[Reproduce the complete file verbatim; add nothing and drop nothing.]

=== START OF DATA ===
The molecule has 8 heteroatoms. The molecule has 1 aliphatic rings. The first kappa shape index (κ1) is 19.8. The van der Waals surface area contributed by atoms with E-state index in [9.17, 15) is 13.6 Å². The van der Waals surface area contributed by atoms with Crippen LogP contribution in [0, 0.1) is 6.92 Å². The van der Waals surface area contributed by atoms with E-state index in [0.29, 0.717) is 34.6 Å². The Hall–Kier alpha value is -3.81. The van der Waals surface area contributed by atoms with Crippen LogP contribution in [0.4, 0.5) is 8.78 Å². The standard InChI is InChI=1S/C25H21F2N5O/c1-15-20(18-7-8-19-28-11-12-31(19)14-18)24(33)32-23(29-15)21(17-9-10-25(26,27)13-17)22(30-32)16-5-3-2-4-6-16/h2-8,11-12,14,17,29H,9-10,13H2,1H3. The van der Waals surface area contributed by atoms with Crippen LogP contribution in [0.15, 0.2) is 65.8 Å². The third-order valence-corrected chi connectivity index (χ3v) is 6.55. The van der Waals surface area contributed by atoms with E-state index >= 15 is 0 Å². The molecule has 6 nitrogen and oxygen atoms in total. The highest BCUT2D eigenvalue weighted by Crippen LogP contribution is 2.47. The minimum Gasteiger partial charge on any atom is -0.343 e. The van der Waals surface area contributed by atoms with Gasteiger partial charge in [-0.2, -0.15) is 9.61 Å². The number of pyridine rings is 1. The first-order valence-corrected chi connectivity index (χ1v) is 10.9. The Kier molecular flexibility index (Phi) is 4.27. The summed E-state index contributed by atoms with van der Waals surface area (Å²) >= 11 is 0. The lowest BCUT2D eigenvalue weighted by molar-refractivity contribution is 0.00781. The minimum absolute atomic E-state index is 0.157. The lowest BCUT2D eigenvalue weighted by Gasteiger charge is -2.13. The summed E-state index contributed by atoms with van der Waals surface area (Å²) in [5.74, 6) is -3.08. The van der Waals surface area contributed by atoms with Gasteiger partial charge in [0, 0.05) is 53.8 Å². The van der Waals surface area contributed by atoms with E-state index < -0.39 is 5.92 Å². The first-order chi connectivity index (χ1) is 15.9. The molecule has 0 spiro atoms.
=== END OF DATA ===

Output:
The molecule has 8 heteroatoms. The molecule has 1 aliphatic rings. The first kappa shape index (κ1) is 19.8. The van der Waals surface area contributed by atoms with E-state index in [9.17, 15) is 13.6 Å². The van der Waals surface area contributed by atoms with Crippen LogP contribution in [0, 0.1) is 6.92 Å². The van der Waals surface area contributed by atoms with E-state index in [0.29, 0.717) is 34.6 Å². The Hall–Kier alpha value is -3.81. The van der Waals surface area contributed by atoms with Crippen LogP contribution in [0.4, 0.5) is 8.78 Å². The standard InChI is InChI=1S/C25H21F2N5O/c1-15-20(18-7-8-19-28-11-12-31(19)14-18)24(33)32-23(29-15)21(17-9-10-25(26,27)13-17)22(30-32)16-5-3-2-4-6-16/h2-8,11-12,14,17,29H,9-10,13H2,1H3. The van der Waals surface area contributed by atoms with Crippen LogP contribution in [0.15, 0.2) is 65.8 Å². The third-order valence-corrected chi connectivity index (χ3v) is 6.55. The van der Waals surface area contributed by atoms with E-state index >= 15 is 0 Å². The molecule has 6 nitrogen and oxygen atoms in total. The highest BCUT2D eigenvalue weighted by Crippen LogP contribution is 2.47. The minimum Gasteiger partial charge on any atom is -0.343 e. The van der Waals surface area contributed by atoms with Gasteiger partial charge in [-0.2, -0.15) is 9.61 Å². The number of pyridine rings is 1. The first-order valence-corrected chi connectivity index (χ1v) is 10.9. The Kier molecular flexibility index (Phi) is 4.27. The summed E-state index contributed by atoms with van der Waals surface area (Å²) >= 11 is 0. The lowest BCUT2D eigenvalue weighted by molar-refractivity contribution is 0.00781. The minimum absolute atomic E-state index is 0.157. The lowest BCUT2D eigenvalue weighted by Gasteiger charge is -2.13. The summed E-state index contributed by atoms with van der Waals surface area (Å²) in [5.74, 6) is -3.08. The van der Waals surface area contributed by atoms with Gasteiger partial charge in [0, 0.05) is 53.8 Å². The van der Waals surface area contributed by atoms with E-state index < -0.39 is 5.92 Å². The first-order chi connectivity index (χ1) is 15.9. The molecule has 0 spiro atoms.